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  • Writer's pictureJeanne and James Bellew

The 7 Biggest Mistakes New Expats Make When Moving to Costa Rica (and how to avoid them)

Updated: Jan 26, 2023


Are you thinking of moving to Costa Rica?


Known as The Land of Fire, with 200 identified volcanic formations, a biodiversity that contains 5% of the world’s species, and one of only five “Blue Zones” in the world, why wouldn’t you be?


As an ex-pat living in Costa Rica with my husband, we welcome you with open arms!


During our 1.5 years here, we’ve seen people come and go and always wonder about their motives for leaving this beautiful country. So, we’ve made it a point to ask and find out.


Keep reading, and we’ll give you an overview of the seven biggest mistakes we’ve seen and heard about and how you can avoid them.



The 7 Biggest Mistakes



1. Thinking You Don’t Need to Learn Spanish


While knowing the language fluently is a dream goal, it will only happen for some, depending on their willingness. However, everyone can learn pleasantries to conversational Spanish and everything in between.


Coming to Costa Rica thinking you can get by without knowing or learning some Spanish is counterproductive and appears arrogant.


You’re in a country whose native language has been Spanish for 500 years, and while you can get by without it, it makes living here more difficult and makes you appear to the locals as disinterested in their culture and lifeways.


So, start by learning the alphabet, the pronunciation of vowels and consonants, listening to Spanish TV, downloading some language apps, and practicing with anyone you can.


Costa Ricans are very generous and will talk with you if you show them you’re trying; they’ll even teach you!


Knowing some Spanish and respecting Costa Ricans will bring you much joy during your time here.



2. Looking for the instant gratification you’re used to

Unlike in the U.S. and Canada, Costa Rica moves slower. Costa Ricans aren't in a hurry…ever. From banking to restaurant service, contractors, retail, and everything else.


If you come to Costa Rica with a mindset that expects life to run as smoothly and quickly as you’re used to, you will be sorely disappointed.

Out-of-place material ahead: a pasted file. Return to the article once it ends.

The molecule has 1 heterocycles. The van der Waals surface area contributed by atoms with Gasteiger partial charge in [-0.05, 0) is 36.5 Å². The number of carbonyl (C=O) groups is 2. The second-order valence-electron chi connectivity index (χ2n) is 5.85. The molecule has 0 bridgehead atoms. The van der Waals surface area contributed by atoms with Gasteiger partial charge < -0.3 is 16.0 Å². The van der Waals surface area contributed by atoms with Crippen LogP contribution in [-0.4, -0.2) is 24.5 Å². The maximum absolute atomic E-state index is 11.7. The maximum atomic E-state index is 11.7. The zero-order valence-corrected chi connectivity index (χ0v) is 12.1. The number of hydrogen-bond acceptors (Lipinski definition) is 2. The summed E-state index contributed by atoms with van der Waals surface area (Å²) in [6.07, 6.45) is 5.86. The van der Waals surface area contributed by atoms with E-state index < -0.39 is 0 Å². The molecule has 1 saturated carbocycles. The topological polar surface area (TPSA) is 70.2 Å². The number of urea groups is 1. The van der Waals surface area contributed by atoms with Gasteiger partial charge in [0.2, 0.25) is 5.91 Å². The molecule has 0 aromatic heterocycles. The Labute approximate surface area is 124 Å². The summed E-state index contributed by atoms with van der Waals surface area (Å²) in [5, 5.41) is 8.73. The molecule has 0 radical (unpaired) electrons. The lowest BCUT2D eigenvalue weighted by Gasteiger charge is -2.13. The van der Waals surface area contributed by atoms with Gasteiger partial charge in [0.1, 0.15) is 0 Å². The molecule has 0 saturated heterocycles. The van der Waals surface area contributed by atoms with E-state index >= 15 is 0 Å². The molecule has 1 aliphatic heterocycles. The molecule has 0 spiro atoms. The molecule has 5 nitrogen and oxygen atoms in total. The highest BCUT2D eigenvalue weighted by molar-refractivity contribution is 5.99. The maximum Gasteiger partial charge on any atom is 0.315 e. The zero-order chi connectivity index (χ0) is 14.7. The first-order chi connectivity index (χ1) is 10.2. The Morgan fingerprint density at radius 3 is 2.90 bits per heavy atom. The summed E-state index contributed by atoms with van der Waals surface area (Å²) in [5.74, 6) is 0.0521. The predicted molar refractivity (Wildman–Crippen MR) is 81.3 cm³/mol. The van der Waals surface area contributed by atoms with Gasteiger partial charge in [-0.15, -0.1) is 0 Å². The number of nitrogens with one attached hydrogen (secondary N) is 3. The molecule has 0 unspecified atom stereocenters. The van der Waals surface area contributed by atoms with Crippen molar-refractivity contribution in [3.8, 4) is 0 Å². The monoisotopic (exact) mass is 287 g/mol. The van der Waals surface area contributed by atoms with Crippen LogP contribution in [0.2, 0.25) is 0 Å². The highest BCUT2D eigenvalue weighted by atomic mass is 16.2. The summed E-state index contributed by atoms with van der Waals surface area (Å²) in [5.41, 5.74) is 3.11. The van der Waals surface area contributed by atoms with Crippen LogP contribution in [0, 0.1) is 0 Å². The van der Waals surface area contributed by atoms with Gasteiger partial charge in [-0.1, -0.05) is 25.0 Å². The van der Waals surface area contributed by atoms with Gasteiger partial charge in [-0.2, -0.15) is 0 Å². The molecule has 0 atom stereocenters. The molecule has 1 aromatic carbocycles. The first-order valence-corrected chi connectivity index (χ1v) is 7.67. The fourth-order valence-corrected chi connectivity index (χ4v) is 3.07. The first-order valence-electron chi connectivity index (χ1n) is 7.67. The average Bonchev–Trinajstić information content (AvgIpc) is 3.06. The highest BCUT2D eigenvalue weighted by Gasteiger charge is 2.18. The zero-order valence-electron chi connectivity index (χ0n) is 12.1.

You have two choices—


· You can bring your fast-paced expectations and live your life feeling annoyed and angry all the time (which you will), or…

· You look for the virtues of the slower-paced lifestyle, i.e., less stress, more peace, joy, and enjoyment.


3. Being complacent about protecting your valuables


Costa Rica is known as a safe country. There is very little violent crime, but you will hear about petty crime—stolen valuables out of cars, off the beach, and even house break-ins.


Petty crime is no joke, and we are all susceptible to it.


For example, we were robbed two months after we got here because we didn’t take security seriously. It was something we were “going to get to.”


We had a fireproof/waterproof safe with all our belongings because our American mentality told us that a safe would keep our belongings safe.


We went out one night to one of the fabulous “night markets” they have in Costa Rica to enjoy a night browsing the artisans’ tables and eating great food.


We left the house around 5:30 pm with our dogs, locked up, and headed out.


We returned home at about 7:30 pm. I was the first one in the house and noticed that the door didn’t open easily, as though something was behind it. I slowly pushed and got the feeling right away that something wasn’t right.


My husband looked in and saw our floor covered with papers and our belongings.


We went further in and saw this—



They used my 7 lb. free weights to bash the door in and safe open.



We called the police, and they came and took a report, but nothing happened.


*NOTE­—There is a lot of repeat petty crime because negative consequences such as jail time are not enforced. They aren’t easily implemented because putting and keeping people in jail costs money. The Costa Rican justice system isn’t private; no one makes money putting people in jail. Therefore, public funding is low, and the country can’t afford to house and feed people. Criminals know this and act with more impunity.


Since the robbery, we have fortified our house and property. We have an electric fence and an alarm with motion detectors on the property, the windows, and the home.


Since then, we’ve had one more attempted robbery, but they fled when the alarm went off.


Fortifying our home should’ve been done immediately upon moving in. But, again, our American mentality told us that we could behave like we were in the states, where we didn’t feel we needed an alarm, instead of paying attention to what the needs were in our new home.


No, this doesn’t dissuade us from living in this beautiful place. It’s always something somewhere, so we figured out how to be safe.


If you plan to move here or visit, don’t leave your valuables unattended.


This means—


· Don’t leave them in your car; if you do, ensure they are hidden and your vehicle is locked.

· Also, please don’t leave them sitting on a towel unattended while swimming. Instead, buy a waterbag and take them with you. Or, better yet, don’t bring valuables to the beach.